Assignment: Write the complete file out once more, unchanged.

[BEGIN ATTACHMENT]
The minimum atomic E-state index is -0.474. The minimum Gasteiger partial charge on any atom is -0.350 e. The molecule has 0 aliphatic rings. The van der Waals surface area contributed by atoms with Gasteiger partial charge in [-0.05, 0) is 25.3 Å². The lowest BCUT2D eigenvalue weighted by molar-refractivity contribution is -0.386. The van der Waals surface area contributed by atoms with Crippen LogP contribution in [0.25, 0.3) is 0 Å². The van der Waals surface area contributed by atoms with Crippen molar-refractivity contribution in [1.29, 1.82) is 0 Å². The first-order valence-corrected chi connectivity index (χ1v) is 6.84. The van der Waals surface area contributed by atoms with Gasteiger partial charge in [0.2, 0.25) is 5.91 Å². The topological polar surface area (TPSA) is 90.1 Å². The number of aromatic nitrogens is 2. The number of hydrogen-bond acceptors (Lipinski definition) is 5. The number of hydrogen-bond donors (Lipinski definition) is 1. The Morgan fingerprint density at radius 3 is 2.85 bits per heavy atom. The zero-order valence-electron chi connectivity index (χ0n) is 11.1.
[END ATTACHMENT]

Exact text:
The minimum atomic E-state index is -0.474. The minimum Gasteiger partial charge on any atom is -0.350 e. The molecule has 0 aliphatic rings. The van der Waals surface area contributed by atoms with Gasteiger partial charge in [-0.05, 0) is 25.3 Å². The lowest BCUT2D eigenvalue weighted by molar-refractivity contribution is -0.386. The van der Waals surface area contributed by atoms with Crippen LogP contribution in [0.25, 0.3) is 0 Å². The van der Waals surface area contributed by atoms with Crippen molar-refractivity contribution in [1.29, 1.82) is 0 Å². The first-order valence-corrected chi connectivity index (χ1v) is 6.84. The van der Waals surface area contributed by atoms with Gasteiger partial charge in [0.2, 0.25) is 5.91 Å². The topological polar surface area (TPSA) is 90.1 Å². The number of aromatic nitrogens is 2. The number of hydrogen-bond acceptors (Lipinski definition) is 5. The number of hydrogen-bond donors (Lipinski definition) is 1. The Morgan fingerprint density at radius 3 is 2.85 bits per heavy atom. The zero-order valence-electron chi connectivity index (χ0n) is 11.1.